Cecilia Gutierrez goes to work each day in Liberty City, Miami’s poorest and toughest neighborhood, which is where she chooses to be. As President and CEO of the Miami Children’s Initiative (MCI), Gutierrez is not only the neighborhood’s chief advocate, but she urges others to embrace it as well.

Cecilia Gutierrez
Cecilia Gutierrez

MCI is committed to lifting the neighborhood’s children out of poverty by creating a community-based network that uses many tools, but primarily focuses on education as a way out of poverty.

This is a goal that Gutierrez knows intimately.

“I grew up poor and I got a scholarship to go to Boston College, and then I got a scholarship to get my master’s, so I am someone who fundamentally understands that the one thing that will end generational poverty is education,” says Gutierrez.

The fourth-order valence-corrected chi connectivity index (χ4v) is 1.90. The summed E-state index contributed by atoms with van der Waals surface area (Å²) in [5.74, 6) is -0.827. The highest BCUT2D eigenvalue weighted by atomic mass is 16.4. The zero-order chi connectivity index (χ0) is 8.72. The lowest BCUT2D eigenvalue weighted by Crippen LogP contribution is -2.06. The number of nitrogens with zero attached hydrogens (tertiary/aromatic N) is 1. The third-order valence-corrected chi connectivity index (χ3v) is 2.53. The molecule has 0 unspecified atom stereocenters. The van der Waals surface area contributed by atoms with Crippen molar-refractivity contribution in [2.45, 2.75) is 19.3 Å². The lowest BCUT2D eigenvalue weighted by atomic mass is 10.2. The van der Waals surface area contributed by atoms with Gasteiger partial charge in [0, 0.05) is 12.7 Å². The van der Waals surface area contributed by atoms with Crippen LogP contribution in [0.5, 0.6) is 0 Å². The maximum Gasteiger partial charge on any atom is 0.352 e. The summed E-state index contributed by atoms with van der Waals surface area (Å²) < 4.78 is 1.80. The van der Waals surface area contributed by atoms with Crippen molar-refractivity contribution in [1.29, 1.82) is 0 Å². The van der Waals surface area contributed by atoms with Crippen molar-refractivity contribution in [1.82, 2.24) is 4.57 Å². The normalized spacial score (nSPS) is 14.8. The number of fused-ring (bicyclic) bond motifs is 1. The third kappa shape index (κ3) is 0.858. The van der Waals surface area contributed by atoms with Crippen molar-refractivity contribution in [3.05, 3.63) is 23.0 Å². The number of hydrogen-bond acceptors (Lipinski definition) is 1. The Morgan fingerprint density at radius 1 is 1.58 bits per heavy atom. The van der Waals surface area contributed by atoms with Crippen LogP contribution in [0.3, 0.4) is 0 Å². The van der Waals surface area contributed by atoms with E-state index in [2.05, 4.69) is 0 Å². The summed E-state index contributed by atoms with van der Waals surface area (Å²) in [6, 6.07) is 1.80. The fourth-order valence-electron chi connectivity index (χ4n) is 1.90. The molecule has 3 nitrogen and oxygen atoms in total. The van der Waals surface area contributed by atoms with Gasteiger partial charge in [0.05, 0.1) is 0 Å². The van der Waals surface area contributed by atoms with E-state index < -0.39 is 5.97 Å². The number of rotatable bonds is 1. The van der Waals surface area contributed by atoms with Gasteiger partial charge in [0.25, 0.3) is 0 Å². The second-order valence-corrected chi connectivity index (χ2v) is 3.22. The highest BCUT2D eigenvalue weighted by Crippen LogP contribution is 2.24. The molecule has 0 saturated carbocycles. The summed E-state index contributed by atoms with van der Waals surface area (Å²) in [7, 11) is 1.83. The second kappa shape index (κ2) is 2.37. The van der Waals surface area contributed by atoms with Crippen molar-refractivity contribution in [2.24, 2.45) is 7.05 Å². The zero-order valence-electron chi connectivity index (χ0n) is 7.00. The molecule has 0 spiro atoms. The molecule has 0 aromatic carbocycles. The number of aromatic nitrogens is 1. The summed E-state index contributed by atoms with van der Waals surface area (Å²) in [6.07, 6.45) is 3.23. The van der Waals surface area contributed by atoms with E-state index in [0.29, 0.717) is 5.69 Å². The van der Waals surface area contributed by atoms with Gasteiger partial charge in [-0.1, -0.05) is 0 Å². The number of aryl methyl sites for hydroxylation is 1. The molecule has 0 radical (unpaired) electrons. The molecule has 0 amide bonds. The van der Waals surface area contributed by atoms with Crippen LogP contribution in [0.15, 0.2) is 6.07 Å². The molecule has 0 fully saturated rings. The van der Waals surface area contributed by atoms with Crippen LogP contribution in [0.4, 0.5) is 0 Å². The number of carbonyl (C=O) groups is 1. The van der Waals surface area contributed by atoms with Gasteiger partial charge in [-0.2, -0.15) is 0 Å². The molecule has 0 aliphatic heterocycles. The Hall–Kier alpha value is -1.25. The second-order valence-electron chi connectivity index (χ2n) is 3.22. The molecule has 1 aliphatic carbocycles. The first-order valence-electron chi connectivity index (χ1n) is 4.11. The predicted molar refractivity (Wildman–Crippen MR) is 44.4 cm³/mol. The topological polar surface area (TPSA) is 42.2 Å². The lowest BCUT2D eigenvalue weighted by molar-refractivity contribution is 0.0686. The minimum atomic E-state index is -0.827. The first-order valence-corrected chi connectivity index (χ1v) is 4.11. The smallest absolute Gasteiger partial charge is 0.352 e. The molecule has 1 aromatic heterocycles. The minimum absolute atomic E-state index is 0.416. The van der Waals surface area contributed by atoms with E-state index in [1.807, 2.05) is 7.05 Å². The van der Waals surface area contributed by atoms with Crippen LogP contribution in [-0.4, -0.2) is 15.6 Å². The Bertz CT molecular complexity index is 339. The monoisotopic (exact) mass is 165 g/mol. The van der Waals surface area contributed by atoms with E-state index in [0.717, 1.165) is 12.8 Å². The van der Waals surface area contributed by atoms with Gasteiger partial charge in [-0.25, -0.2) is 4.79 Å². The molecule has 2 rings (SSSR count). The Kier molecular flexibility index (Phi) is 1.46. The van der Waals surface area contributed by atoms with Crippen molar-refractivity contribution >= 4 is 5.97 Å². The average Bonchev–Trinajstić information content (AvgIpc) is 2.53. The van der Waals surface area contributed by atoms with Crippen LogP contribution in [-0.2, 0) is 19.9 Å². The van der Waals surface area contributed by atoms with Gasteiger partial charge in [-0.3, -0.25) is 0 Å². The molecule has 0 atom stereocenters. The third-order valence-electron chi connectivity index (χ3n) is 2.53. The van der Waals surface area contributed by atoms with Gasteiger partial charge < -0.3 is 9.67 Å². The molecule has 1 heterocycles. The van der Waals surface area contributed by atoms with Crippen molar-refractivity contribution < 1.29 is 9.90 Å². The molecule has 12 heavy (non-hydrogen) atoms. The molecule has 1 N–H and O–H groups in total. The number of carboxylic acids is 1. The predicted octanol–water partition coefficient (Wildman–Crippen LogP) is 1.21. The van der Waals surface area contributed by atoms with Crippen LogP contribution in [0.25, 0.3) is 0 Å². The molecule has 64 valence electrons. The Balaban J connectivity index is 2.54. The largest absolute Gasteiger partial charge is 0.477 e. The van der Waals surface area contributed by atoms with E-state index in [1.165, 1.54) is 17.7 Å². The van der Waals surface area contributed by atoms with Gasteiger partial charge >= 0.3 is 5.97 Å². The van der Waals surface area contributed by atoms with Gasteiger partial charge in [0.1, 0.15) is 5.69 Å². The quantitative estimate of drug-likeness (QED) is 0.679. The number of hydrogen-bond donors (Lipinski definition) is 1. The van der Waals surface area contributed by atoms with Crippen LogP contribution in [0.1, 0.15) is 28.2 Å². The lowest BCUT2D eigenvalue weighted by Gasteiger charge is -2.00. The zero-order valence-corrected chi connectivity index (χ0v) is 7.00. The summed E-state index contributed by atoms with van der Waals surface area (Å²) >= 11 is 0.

This is a goal that Gutierrez has spent her adult career fostering, and it is why she will be honored with the prestigious Pa’Lante Award on Friday, Jan. 13, 2017 by the Gay8 Festival, a free Latino art, music and food street festival that celebrates Miami’s diverse communities. The festival takes place on Sunday, Jan. 15 in Miami’s Little Havana neighborhood.

While Gutierrez is pleased with the honor, she does not like to have such accolades take away from her attention to her work, she says.

“I have the privilege of working for the poor so for me to be even recognized around the effort that I am investing heart, soul, mind and spirit, reminds me to be focused on the work,” she says.